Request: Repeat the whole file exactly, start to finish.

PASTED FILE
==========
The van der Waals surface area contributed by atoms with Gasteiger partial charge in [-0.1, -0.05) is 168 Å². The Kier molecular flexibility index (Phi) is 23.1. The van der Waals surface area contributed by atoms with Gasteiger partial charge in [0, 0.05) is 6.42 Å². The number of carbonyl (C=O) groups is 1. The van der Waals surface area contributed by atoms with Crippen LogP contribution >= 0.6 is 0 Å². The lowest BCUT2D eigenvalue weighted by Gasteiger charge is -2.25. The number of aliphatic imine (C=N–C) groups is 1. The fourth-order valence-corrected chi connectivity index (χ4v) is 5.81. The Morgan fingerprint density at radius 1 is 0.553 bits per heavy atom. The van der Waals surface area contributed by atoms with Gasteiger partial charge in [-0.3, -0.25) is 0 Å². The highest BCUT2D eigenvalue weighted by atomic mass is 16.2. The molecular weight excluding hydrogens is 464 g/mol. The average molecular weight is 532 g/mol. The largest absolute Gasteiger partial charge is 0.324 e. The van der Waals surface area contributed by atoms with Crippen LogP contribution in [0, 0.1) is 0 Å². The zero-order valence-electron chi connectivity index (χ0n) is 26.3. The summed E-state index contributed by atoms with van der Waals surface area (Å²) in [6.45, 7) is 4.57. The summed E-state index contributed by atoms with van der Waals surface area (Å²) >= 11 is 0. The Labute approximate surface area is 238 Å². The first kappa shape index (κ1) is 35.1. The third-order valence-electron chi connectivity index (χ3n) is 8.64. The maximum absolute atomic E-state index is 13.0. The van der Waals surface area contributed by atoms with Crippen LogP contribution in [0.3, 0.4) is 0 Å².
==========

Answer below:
The van der Waals surface area contributed by atoms with Gasteiger partial charge in [-0.1, -0.05) is 168 Å². The Kier molecular flexibility index (Phi) is 23.1. The van der Waals surface area contributed by atoms with Gasteiger partial charge in [0, 0.05) is 6.42 Å². The number of carbonyl (C=O) groups is 1. The van der Waals surface area contributed by atoms with Crippen LogP contribution >= 0.6 is 0 Å². The lowest BCUT2D eigenvalue weighted by Gasteiger charge is -2.25. The number of aliphatic imine (C=N–C) groups is 1. The fourth-order valence-corrected chi connectivity index (χ4v) is 5.81. The Morgan fingerprint density at radius 1 is 0.553 bits per heavy atom. The van der Waals surface area contributed by atoms with Gasteiger partial charge in [-0.3, -0.25) is 0 Å². The highest BCUT2D eigenvalue weighted by atomic mass is 16.2. The molecular weight excluding hydrogens is 464 g/mol. The average molecular weight is 532 g/mol. The largest absolute Gasteiger partial charge is 0.324 e. The van der Waals surface area contributed by atoms with Crippen LogP contribution in [0, 0.1) is 0 Å². The zero-order valence-electron chi connectivity index (χ0n) is 26.3. The summed E-state index contributed by atoms with van der Waals surface area (Å²) in [6.45, 7) is 4.57. The summed E-state index contributed by atoms with van der Waals surface area (Å²) >= 11 is 0. The Labute approximate surface area is 238 Å². The first kappa shape index (κ1) is 35.1. The third-order valence-electron chi connectivity index (χ3n) is 8.64. The maximum absolute atomic E-state index is 13.0. The van der Waals surface area contributed by atoms with Crippen LogP contribution in [0.3, 0.4) is 0 Å².